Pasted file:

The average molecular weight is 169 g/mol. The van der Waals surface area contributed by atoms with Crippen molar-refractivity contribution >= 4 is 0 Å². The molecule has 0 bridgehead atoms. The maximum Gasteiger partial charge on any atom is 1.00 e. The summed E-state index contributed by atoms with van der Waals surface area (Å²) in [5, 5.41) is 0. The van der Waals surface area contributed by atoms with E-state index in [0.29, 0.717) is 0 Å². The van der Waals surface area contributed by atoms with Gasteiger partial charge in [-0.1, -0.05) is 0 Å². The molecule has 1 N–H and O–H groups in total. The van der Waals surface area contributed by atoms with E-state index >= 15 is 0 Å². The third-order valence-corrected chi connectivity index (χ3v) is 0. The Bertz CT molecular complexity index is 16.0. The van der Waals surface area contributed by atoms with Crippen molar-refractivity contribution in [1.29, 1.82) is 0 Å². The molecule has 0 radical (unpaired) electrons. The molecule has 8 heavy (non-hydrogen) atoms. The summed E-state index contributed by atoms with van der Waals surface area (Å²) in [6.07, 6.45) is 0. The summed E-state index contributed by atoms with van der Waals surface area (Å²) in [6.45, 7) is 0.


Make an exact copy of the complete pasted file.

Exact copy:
The average molecular weight is 169 g/mol. The van der Waals surface area contributed by atoms with Crippen molar-refractivity contribution >= 4 is 0 Å². The molecule has 0 bridgehead atoms. The maximum Gasteiger partial charge on any atom is 1.00 e. The summed E-state index contributed by atoms with van der Waals surface area (Å²) in [5, 5.41) is 0. The van der Waals surface area contributed by atoms with E-state index in [0.29, 0.717) is 0 Å². The van der Waals surface area contributed by atoms with Gasteiger partial charge in [-0.1, -0.05) is 0 Å². The molecule has 1 N–H and O–H groups in total. The van der Waals surface area contributed by atoms with E-state index >= 15 is 0 Å². The third-order valence-corrected chi connectivity index (χ3v) is 0. The Bertz CT molecular complexity index is 16.0. The van der Waals surface area contributed by atoms with Crippen molar-refractivity contribution in [1.29, 1.82) is 0 Å². The molecule has 0 radical (unpaired) electrons. The molecule has 8 heavy (non-hydrogen) atoms. The summed E-state index contributed by atoms with van der Waals surface area (Å²) in [6.07, 6.45) is 0. The summed E-state index contributed by atoms with van der Waals surface area (Å²) in [6.45, 7) is 0.